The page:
Here is a coast; here is a harbor;
here, after a meager diet of horizon, is some scenery;
impractically shaped and—who knows?—self-pitying mountains,
sad and harsh beneath their frivolous greenery,
with a little church on top of one. And warehouses,
some of them painted a feeble pink, or blue,
and some tall, uncertain palms. Oh, tourist,
is this how this country is going to answer you
and your immodest demands for a different world,
and a better life, and complete comprehension
of both at last, and immediately,
after eighteen days of suspension?
Finish your breakfast. The tender is coming,
a strange and ancient craft, flying a strange and brillant rag.
So that's the flag. I never saw it before.
I somehow never thought of there being a flag,
but of course there was, all along. And coins, I presume,
and paper money; they remain to be seen.
And gingerly now we climb down the ladder backward,
myself and a fellow passenger named Miss Breen,
descending into the midst of twenty-six freighters
waiting to be loaded with green coffee beans.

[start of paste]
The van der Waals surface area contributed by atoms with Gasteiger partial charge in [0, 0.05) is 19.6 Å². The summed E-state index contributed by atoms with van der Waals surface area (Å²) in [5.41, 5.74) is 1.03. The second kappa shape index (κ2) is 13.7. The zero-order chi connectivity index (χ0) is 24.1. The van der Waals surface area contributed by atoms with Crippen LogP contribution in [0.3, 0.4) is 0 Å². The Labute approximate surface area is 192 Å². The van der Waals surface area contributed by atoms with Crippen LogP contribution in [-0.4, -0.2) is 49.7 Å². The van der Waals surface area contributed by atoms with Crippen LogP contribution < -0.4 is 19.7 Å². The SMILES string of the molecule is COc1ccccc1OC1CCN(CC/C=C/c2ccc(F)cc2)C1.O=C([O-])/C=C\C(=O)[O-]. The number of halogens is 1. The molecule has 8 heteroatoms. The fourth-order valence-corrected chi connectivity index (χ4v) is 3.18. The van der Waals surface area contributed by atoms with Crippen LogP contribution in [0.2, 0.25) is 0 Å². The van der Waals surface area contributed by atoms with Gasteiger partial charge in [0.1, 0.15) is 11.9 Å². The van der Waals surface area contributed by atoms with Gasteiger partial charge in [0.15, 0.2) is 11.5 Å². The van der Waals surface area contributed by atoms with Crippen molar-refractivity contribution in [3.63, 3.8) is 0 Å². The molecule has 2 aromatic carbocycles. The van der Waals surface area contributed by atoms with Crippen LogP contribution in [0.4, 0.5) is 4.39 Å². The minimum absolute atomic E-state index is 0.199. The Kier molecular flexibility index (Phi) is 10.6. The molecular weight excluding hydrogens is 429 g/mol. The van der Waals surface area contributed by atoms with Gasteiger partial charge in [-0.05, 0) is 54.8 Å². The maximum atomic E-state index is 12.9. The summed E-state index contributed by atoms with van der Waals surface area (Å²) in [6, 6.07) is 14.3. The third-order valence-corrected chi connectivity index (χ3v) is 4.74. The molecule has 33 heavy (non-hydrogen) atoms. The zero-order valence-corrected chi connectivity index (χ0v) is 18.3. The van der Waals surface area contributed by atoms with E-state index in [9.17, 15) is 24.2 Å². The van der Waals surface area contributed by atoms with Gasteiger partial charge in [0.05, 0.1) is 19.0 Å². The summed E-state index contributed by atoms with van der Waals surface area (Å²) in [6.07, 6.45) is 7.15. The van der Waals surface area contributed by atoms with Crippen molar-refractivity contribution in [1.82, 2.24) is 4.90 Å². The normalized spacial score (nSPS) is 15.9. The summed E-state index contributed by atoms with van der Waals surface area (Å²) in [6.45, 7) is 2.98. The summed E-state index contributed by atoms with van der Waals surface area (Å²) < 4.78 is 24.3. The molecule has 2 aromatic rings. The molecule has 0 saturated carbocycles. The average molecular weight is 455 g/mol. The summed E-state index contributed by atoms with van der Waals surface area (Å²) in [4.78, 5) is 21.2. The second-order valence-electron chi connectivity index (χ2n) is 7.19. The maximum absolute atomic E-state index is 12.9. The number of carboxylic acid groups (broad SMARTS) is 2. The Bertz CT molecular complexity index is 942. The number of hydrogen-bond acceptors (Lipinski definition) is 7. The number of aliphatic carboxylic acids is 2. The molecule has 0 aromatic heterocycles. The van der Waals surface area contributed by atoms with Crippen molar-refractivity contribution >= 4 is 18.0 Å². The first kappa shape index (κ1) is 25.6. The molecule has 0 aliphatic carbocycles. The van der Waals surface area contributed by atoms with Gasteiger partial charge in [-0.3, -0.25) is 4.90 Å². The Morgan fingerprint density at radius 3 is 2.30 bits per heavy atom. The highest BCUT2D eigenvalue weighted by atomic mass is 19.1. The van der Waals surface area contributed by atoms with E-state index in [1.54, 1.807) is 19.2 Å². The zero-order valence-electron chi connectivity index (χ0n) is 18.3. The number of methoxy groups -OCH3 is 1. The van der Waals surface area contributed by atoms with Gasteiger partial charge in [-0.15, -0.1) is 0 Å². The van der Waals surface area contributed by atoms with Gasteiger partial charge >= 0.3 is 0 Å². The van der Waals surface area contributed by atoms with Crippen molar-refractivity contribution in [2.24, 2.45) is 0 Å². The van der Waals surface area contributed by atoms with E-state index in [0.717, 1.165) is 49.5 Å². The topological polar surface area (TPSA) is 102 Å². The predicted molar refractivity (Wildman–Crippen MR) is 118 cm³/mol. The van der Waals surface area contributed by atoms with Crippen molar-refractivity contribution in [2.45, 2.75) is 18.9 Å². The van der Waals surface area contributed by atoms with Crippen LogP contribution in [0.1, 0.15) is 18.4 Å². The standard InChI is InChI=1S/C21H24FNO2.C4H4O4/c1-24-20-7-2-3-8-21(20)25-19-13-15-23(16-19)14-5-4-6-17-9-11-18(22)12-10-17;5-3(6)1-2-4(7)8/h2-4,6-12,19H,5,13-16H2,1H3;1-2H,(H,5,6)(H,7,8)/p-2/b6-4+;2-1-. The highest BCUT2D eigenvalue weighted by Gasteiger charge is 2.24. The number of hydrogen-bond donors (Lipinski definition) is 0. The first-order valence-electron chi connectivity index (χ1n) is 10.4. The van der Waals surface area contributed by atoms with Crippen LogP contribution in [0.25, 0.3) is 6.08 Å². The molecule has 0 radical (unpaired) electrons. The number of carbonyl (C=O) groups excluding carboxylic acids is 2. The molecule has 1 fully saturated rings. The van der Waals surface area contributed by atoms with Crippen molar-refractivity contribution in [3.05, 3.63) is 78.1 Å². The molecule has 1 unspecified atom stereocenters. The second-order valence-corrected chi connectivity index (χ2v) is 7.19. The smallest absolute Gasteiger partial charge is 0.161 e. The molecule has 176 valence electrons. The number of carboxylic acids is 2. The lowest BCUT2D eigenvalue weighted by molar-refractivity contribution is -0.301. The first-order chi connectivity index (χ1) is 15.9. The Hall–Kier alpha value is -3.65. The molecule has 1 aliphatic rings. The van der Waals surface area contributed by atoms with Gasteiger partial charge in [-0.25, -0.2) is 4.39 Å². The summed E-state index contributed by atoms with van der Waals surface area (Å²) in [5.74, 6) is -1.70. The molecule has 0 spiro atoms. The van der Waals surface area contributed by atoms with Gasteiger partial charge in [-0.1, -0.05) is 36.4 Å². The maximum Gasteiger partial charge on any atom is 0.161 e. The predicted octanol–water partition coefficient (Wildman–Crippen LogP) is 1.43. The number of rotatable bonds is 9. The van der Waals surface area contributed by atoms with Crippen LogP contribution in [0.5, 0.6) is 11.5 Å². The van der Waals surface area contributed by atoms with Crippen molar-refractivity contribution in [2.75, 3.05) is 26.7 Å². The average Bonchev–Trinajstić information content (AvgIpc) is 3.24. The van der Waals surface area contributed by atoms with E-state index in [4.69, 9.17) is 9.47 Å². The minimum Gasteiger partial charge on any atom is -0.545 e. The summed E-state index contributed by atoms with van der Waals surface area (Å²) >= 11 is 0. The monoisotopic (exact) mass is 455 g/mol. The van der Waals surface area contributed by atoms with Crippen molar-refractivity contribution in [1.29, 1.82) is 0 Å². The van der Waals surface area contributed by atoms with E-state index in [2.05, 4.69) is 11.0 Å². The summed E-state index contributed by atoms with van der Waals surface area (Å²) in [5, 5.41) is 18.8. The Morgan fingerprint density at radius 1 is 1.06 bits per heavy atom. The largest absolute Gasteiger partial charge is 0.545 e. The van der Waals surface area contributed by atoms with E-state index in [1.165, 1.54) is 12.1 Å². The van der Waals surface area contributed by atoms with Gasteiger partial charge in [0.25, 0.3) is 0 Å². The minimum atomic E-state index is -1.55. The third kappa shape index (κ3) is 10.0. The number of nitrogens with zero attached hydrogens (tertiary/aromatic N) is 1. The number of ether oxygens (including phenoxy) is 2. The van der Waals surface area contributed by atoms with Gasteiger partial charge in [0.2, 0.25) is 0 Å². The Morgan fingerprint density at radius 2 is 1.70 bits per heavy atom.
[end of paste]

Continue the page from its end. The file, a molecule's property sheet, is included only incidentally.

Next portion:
Please, boy, do be more careful with that boat hook!
Watch out! Oh! It has caught Miss Breen's
skirt! There! Miss Breen is about seventy,
a retired police lieutenant, six feet tall,
with beautiful bright blue eyes and a kind expression.
Her home, when she is at home, is in Glens Fall
s, New York. There. We are settled.
The customs officials will speak English, we hope,
and leave us our bourbon and cigarettes.
Ports are necessities, like postage stamps, or soap,
but they seldom seem to care what impression they make,
or, like this, only attempt, since it does not matter,
the unassertive colors of soap, or postage stamps—
wasting away like the former, slipping the way the latter
do when we mail the letteres we wrote on the boat,
either because the glue here is very inferior
or because of the heat. We leave Santos at once;
we are driving to the interior.
by Elizabeth Bishop
This poem was first published in the New Yorker in 1952.
Photo Credit: Alice Helen Methfessel, courtesy of Frank Bidart
For more about poet, Elizabeth Bishop, see:
This is an unusual poem in its format and layout. In line 2, stanza 4, the phrase "a strange and brillant rag" looks like the word should be brilliant, but Bishop published it as "brillant". I cannot find such a word in the dictionary.
We might expect her to be mailing letters in line1, stanza 10, but Bishop publishes the phrase as "the letteres" which sounds vaguely French, but isn't since the French word for letter is lettre.
Despite, or perhaps because of these eccentricities, this is a fascinating poem of travel only undertaken sixty years ago.
This is where Elizabeth Bishop is talking about:
and these are the kind of things you can do in Santos these days: